Ballard Cooks regular Anna Crook cuts up some greens during the Monday after-school cooking program.
Ballard Cooks: Cooking for a healthier future
It's 3 o'clock on a Monday afternoon and inviting smells are starting to waft through the second floor hallways of Ballard High School, luring the occasional wandering teacher or staff to room SW209 where Ballard Cooks is in full swing.
A collaboration between Swedish’s Ballard Teen Health Center, The Ballard Farmer’s Market, and Seattle-King County Public Health, Ballard Cooks is a program to promote healthy eating by introducing youth to fresh, local foods and teaching them basic culinary skills.
Part of the newest generation of community kitchens, Ballard Cooks is the second program of its kind spearheaded by Diane Vinh of Community Kitchens Northwest.
"We empower students to make their own menu choices based on seasonal, fresh produce provided by generous donors. Our after-school cooking programs help build food literacy and cooking confidence among Seattle’s youth, and they are a lot of fun, too," according to Community Kitchen Northwest.
From October through May, Ballard Cooks meets every Monday at 2:30 p.m.
All students are welcome to attend the drop-in class and it all starts with a group of students circling a table piled with fresh produce donated by the Ballard Farmers Market. All the produce is local and seasonal and it's up to the students to get creative and come up with some dishes to make.
"We are a produce-heavy class and the majority of our dishes are vegetarian," said instructor Paula Kieko, adding that an average, the class will produce 8 to 10 dishes.
Kieko, a self-taught cook, has been involved with the program since October, 2011.
"I'm here as an instructor but it is really about youth empowerment. I'm just here to facilitate safety and knife skills, and introduce them to fresh, local foods into their diet," she said.
With the produce being local and seasonal, students are introduced to many fruits and vegetables they may not have eaten before. However, it also meant that there were a few weeks when the class made every recipe under the sun with apples, and potatoes, or whatever else was in season and in abundance.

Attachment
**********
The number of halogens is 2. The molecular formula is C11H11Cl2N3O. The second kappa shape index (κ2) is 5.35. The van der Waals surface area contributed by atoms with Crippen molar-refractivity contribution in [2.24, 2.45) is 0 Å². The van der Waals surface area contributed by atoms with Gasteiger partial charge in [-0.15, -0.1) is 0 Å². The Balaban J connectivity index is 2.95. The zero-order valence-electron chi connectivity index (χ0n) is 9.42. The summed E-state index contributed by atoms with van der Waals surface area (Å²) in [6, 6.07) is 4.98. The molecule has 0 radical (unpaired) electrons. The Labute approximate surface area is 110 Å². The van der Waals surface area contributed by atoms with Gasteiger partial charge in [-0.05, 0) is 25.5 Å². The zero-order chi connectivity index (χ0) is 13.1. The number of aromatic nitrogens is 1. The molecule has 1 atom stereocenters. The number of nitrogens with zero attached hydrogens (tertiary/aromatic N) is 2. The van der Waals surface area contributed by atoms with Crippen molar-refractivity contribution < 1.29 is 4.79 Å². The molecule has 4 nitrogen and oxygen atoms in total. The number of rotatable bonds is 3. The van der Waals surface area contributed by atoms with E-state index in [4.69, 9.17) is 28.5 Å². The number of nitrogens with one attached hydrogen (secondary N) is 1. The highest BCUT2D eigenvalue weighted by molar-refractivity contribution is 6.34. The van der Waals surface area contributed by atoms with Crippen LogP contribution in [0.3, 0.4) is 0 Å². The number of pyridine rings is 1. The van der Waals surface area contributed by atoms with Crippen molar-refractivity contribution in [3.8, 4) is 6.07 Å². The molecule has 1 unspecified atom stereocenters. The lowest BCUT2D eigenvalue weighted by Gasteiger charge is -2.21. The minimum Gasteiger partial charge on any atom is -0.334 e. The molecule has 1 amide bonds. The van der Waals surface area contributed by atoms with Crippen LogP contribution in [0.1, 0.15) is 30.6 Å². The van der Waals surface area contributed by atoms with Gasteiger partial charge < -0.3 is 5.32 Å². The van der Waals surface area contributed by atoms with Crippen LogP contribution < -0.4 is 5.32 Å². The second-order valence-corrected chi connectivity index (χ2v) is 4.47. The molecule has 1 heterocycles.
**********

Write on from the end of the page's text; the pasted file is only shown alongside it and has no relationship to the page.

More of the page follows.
But with the Center of Disease Control and Prevention reporting obesity rates upwards of 18 percent in adolescents age 12 through 19, the program's main goal is to teach students how to cook healthy dishes and curb the reliance on processed foods, even if that means making 10 apple dishes.
"This program is a wonderful chance for kids to cook with healthy, fresh foods. I'm totally amazed by what is made in here," said Janna Pekaar, nurse practitioner in the Ballard Teen Health Center. "The food is fabulous.I still remember the fresh strawberry ice cream made last year! And a few weeks ago we had mussels and clams which were phenomenal."
During our visit, about a dozen students and staff whirled around the kitchen, chopping, stirring, baking. Everything was hectic yet organized at the same time.
"This is probably the most mellow of all the community kitchen I go to. There are a lot of regulars and there is a flow here. It works really well," said Darcy Buendia, a Grad student at Antioch University specializing in sustainable food systems.
Anna Crook, a Ballard Cooks regular, said she enjoys cooking and cooks at home.
"I like to experiment with different ingredients," she said while neatly chopping up some greens.
Another student, Kenda, said she starting coming to make new friends. This was her favorite class so far because they were making pizza, her favorite.
Nearing the end of the year, Kieko finally gave in to the students wishes and allowed a pizza and ice cream day. Though these weren't your average pizzas and ice cream. The pizza included toppings like leek and caramelized onions, and the homemade ice cream was made with fresh strawberries and served with a side of candied Asian pears.
"I hope that by giving them these skills they'll continue to experiment at home," said Kieko.